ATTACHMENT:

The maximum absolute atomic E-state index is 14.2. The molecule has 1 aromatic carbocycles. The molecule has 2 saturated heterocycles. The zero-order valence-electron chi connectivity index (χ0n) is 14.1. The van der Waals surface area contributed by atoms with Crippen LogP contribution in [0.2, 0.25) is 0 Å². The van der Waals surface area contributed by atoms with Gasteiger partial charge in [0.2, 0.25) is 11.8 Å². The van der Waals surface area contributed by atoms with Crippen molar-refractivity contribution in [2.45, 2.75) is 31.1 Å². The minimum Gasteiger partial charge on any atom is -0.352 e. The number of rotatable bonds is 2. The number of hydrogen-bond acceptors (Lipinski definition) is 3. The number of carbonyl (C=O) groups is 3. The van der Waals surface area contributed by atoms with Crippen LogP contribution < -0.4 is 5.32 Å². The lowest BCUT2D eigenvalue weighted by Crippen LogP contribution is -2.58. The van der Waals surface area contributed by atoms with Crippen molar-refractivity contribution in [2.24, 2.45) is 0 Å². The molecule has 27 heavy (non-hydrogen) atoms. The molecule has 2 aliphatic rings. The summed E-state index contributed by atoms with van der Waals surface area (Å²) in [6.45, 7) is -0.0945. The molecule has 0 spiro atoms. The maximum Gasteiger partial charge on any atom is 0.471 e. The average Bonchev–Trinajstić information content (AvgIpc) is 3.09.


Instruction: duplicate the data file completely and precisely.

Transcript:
The maximum absolute atomic E-state index is 14.2. The molecule has 1 aromatic carbocycles. The molecule has 2 saturated heterocycles. The zero-order valence-electron chi connectivity index (χ0n) is 14.1. The van der Waals surface area contributed by atoms with Crippen LogP contribution in [0.2, 0.25) is 0 Å². The van der Waals surface area contributed by atoms with Gasteiger partial charge in [0.2, 0.25) is 11.8 Å². The van der Waals surface area contributed by atoms with Crippen molar-refractivity contribution in [2.45, 2.75) is 31.1 Å². The minimum Gasteiger partial charge on any atom is -0.352 e. The number of rotatable bonds is 2. The number of hydrogen-bond acceptors (Lipinski definition) is 3. The number of carbonyl (C=O) groups is 3. The van der Waals surface area contributed by atoms with Crippen LogP contribution < -0.4 is 5.32 Å². The lowest BCUT2D eigenvalue weighted by Crippen LogP contribution is -2.58. The van der Waals surface area contributed by atoms with Crippen molar-refractivity contribution in [2.24, 2.45) is 0 Å². The molecule has 27 heavy (non-hydrogen) atoms. The molecule has 2 aliphatic rings. The summed E-state index contributed by atoms with van der Waals surface area (Å²) in [6.45, 7) is -0.0945. The molecule has 0 spiro atoms. The maximum Gasteiger partial charge on any atom is 0.471 e. The average Bonchev–Trinajstić information content (AvgIpc) is 3.09.